The four eastern EU states from the so-called Visegrad Group yesterday (8 June) said they needed Britain to stay in the bloc, two weeks before the landmark UK referendum on membership.
Poland’s Prime Minister, Beata Szydlo, speaking at a meeting in Prague with her Czech, Hungarian and Slovak counterparts, said that London played a very important role in the EU and “we need Britain there”.
Szydlo, whose Law and Justice party is Eurosceptic, warned that “it won’t be possible to create a good platform for cooperation with Britain outside the EU”.
Ahead of the 23 June vote, WhatUKThinks puts the Remain camp slightly ahead, at 51% and the Leave campaign at 49%.
Slovakia’s Premier Robert Fico, whose country will take over the rotating six-month EU presidency on 1 July, said Brexit will remain an issue, regardless of the referendum outcome.
If Britain stays, the EU would be “in for a difficult period of implementing its (reform) deal” with London, he said.
Fico also noted that there is no blueprint in the EU treaties for the departure of a member state.
The premiers of the four Visegrad Group countries also said in a joint statement that it would be easier for the EU to tackle its “many difficult challenges” with Britain as a member.
Some 800,000 Poles and hundreds of thousands of Czech, Slovaks and Hungarians have migrated to Britain seeking jobs and a better life since the EU’s eastward expansion in 2004.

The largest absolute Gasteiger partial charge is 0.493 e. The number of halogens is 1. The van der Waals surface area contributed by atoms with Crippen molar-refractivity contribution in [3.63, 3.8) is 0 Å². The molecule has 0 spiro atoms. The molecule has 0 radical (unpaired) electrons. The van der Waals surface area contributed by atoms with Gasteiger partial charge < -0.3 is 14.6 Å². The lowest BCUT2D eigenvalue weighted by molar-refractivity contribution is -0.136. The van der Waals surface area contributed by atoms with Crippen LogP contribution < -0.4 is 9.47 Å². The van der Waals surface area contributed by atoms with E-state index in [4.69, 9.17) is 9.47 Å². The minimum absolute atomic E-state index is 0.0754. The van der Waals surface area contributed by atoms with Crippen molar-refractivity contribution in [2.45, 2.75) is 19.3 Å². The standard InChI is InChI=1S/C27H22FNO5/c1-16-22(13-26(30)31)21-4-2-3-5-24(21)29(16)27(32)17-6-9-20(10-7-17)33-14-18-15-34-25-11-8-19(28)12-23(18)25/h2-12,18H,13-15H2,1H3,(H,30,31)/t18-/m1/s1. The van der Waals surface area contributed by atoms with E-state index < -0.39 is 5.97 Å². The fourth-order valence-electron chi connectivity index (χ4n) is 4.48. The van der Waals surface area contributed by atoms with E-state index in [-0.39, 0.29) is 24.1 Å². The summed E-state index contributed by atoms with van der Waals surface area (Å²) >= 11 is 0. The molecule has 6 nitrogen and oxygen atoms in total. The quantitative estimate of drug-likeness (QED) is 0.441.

If the Remain camp is to prevail, a deal UK Prime Minister David Cameron secured in February will enter into force. Accordingly, a so-called emergency brake mechanism will stop EU migrants claiming in-work benefits for 7 years.
The UK is a net donor, and in the event of Brexit, EU funding for the new EU members, including the Visegrad Four, will decrease.
Caution with Dublin reform
Regarding migration, the Visegrad Group now believes that its restrictive policies have now become mainstream in the EU. The only sticking point appears to be the recent attempt of the European Commission to revamp the EU asylum system, known as the Dublin Regulation, on the basis of the mandatory distribution of refugees, and a penalty syste,m including heavy fines for countries who refuse to take in refugees.
“The Visegrad Group countries […] invite the Commission and the member states to pursue a more balanced and more realist take on Dublin reform. They remain convinced that strengthening of the Dublin system should follow an evidence-based step-by-step approach focused on practical improvements rather than on attempts for revolutionary systemic changes,” the Visegrad premiers urge.
Diplomats told euractiv.com that Bratislava has urges its Visegrad partners to focus on issues which would unite rather than divide the EU during the Slovak presidency of the Council of the EU.